The median pay award across the whole economy rose to 2.5% in the three months to January 2018, according to the latest monitoring figures from IDR. This is the highest we have seen since the quarter to December 2015, when many firms pushed up pay rates in advance of the introduction of the Government’s National Living Wage the following April. In the two years since, the median pay award has only risen above 2% on three occasions.
The last three months of 2017 produced an increase in pay rises across the economy, with the median rising to 2.3%. Awards in the private sector show a median of 2.5% for this period, which is higher than the overall median of 2.2% for this sector during 2017. The elevated median this time is the product of some higher awards, for instance at EasyJet and Ford.
Incomes Data Research has monitored 667 pay reviews for 2017, covering over 6,900,000 employees. The median increase for the whole economy remained the same at 2% from the previous year. The private sector however has risen from 2% to 2.2% in 2017. This has been especially noticeable at the lower quartile which showed an increase of 0.5%, whereas the upper quartile fell slightly from 2.78% to 2.75%. Across the whole economy, the lower quartile increased by 0.5% and the upper quartile rose by 0.1%, suggesting modest upwards pressure on pay, which may be due to higher inflation rates across 2017.
According to our most recent detailed quarterly analysis, the median pay award across the whole economy was 2% in the three months to October 2017, according to the latest monitoring figures from IDR. See the full quarterly analysis here.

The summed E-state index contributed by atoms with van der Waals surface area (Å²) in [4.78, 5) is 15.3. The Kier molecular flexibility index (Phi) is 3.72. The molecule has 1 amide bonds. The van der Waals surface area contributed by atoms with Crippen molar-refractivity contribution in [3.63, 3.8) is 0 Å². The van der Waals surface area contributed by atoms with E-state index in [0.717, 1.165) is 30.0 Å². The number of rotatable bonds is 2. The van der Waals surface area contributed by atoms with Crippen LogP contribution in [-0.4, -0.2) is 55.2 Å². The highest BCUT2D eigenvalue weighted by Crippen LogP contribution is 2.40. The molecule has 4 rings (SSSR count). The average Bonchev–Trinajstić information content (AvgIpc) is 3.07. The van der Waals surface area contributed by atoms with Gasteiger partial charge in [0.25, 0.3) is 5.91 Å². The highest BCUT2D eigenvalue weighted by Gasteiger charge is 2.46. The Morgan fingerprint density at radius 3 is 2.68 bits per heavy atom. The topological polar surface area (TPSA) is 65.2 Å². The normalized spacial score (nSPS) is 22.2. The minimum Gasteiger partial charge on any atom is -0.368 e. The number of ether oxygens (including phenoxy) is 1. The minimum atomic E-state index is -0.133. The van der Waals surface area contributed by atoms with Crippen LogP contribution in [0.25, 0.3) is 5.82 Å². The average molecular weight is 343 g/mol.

This year’s survey of pay and conditions in contact centres has found that median pay settlements have increased slightly this year. Meanwhile, last year’s improvements in recruitment and retention may only have been temporary. Continue reading Call centre employers start to see upward pay pressure
The Budget on 22 November sparked a debate over the prospects for wage growth over the coming period. The Bank of England is on one side, while on the other stand the government’s Office for Budgetary Responsibility (OBR) and the Institute for Fiscal Studies (IFS).
Earlier, in announcing its decision to raise interest rates marginally on 2 November, the Bank argued that while pay increases are currently subdued – mostly because employment has been growing in lower-paid occupations and industries – it expected earnings growth to strengthen during 2018. This will occur, the Bank said, ‘as the tightening labour market starts to put more widespread upward pressure on wage demands’. Continue reading Viewpoint: ‘There are bad times just around the corner…’
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Our latest analysis of pay review outcomes shows the whole-economy median remains steady at 2% but the median for awards in private services has increased to 2.6%. This is based on 90 pay awards monitored by IDR in the three months to the end of September.
Our latest pay settlement analysis shows the private sector median is unchanged at 2.5% in the three months to the end of August. Meanwhile the whole economy median has fallen from 2.4% in July to 2% in August, owing to the inclusion of some lower-level awards in the not-for-profit and public sectors. Continue reading Settlements in brief: private sector median unchanged at 2.5%
According to the latest monitoring figures from IDR, the median pay settlement across the economy rose to 2.4% in the three months to July. This is the highest we have recorded so far in 2017, up from 2% in the previous three rolling periods. The latest figures are based on 75 pay settlements, mostly at organisations in the private sector.
For the full article see http://www.incomesdataresearch.co.uk/subscribers-2/idr-pay-settlement-levels/